Nuclear Acceleration: The Birth of Nuclear Eternity and Global Surveillance in the 1960s
Benoît Pelopidas (Sciences Po (CERI), France)
Discussant: Jan Slánský (Charles University (FSV), Czech Republic)
The 1960s are commonly portrayed as the decade of emancipation and opening up of future possibilities. In this lecture, I will argue that this does not apply to the nuclear weapons realm at all. In that realm, the 1960s witness a series of intellectual and technological changes that considerably narrow the scope of imagined futures. The idea that nuclear weapons are the least changeable part of our world becomes entrenched to the point of turning the nuclear eternity into the only conceivable future. Further, I will argue that this nuclear eternity was born alongside an acceleration of nuclear weapons politics with the deployment and mass production of intercontinental ballistic missiles (ICBMs) which travel roughly twenty times faster than bombers, the previous generation of delivery vehicles for nuclear weapons. Given the intolerability of nuclear explosions and the incentive to strike first which comes with such an increase in the speed of possible nuclear violence, locating and targeting any enemy nuclear weapons become imperative. These imperatives were the main drivers of the production of a satellite infrastructure of global surveillance which will produce the image of the Earth as a whole. In that respect, the entrenchment of an imaginary of nuclear eternity and the infrastructure of global surveillance were produced at the same time, during that decade hastily characterized as a time of emancipation.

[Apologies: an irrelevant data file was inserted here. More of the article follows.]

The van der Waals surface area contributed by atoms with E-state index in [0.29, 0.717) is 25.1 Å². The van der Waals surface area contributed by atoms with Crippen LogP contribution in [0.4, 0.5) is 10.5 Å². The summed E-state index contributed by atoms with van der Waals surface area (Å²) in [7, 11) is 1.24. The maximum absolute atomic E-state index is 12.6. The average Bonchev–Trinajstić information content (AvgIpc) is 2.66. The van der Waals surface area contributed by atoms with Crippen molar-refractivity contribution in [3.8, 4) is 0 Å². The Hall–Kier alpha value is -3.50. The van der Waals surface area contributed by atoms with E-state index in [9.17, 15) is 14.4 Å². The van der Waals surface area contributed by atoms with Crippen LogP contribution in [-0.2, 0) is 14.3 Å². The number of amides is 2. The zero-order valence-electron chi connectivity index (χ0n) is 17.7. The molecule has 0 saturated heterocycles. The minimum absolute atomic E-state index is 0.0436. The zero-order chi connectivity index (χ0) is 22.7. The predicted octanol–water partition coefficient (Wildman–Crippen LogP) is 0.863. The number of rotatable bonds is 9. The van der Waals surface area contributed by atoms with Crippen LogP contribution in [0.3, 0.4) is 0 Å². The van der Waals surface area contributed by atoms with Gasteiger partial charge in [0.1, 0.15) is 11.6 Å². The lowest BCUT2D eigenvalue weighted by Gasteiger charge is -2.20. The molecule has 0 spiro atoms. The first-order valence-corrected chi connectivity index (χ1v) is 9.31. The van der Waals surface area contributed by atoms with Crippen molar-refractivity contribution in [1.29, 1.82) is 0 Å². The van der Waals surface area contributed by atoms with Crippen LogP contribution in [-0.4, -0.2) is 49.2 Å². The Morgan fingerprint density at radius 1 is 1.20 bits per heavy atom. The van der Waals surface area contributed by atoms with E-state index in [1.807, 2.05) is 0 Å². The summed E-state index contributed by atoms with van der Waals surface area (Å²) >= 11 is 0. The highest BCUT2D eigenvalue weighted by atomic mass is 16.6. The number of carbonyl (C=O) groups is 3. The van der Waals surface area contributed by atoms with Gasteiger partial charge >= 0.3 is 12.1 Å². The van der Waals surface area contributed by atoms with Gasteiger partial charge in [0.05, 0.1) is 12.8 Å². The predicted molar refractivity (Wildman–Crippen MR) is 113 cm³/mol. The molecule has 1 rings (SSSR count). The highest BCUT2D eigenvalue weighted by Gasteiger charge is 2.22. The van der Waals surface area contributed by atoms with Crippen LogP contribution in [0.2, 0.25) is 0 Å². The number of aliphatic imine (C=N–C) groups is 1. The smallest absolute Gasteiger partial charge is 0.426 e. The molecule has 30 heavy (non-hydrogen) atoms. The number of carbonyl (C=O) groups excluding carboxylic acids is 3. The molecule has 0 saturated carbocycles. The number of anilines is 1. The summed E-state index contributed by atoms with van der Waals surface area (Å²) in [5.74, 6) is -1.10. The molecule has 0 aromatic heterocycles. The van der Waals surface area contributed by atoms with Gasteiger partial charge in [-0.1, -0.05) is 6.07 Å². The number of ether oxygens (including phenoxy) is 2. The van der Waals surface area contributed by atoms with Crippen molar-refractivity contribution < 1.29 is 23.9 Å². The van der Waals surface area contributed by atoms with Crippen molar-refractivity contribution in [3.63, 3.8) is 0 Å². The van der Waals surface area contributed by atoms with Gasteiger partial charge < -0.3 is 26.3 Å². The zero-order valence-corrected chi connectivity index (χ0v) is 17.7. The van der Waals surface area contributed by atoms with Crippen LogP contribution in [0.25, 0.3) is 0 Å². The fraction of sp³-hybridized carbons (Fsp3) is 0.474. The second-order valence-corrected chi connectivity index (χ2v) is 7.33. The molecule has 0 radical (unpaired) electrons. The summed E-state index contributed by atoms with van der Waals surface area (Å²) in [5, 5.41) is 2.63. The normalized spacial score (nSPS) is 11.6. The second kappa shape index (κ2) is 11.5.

Benoît Pelopidas is the founding director of the Nuclear Knowledges program at Sciences Po (CERI) (formerly chair of excellence in Security Studies) and an affiliate of the Center for International Security and Cooperation (CISAC) at Stanford University. Nuclear Knowledges is the first scholarly research program in France on the nuclear phenomenon which refuses funding from stakeholders of the nuclear weapons enterprise or from antinuclear activists in order to problematize conflicts of interest and their effect on knowledge production. It offers conceptual innovation and unearths untapped primary sources worldwide to grasp nuclear vulnerabilities and rethink possibilities in the realm of nuclear weapons policies. Benoît has been awarded four international prizes for his research on the scoping of publicly available nuclear choices and the most prestigious scholarly grants in Europe (including ERC Starting Grant). He can be reached at www.sciencespo.fr/nk/en
This lecture is organized by Centre for Sciences, Technology, and Society Studies (CSTSS), IoF, Czech Academy of Sciences, and Department of Security Studies, FSV, Charles University as a part of a graduate seminar Technoscientific Imaginaries & Futures led by Filip Vostal. The lecture is supported by Charles University’s Centre of Excellence Project UNCE/HUM/037 (realized at Dept of Security, FSV, CUNI) and by Czech Science Foundation’s project 19-15511S (realized at CSTSS, IoF, Czech Academy of Sciences). The lecture and discussion will be held in English. For further info get in touch: email@example.com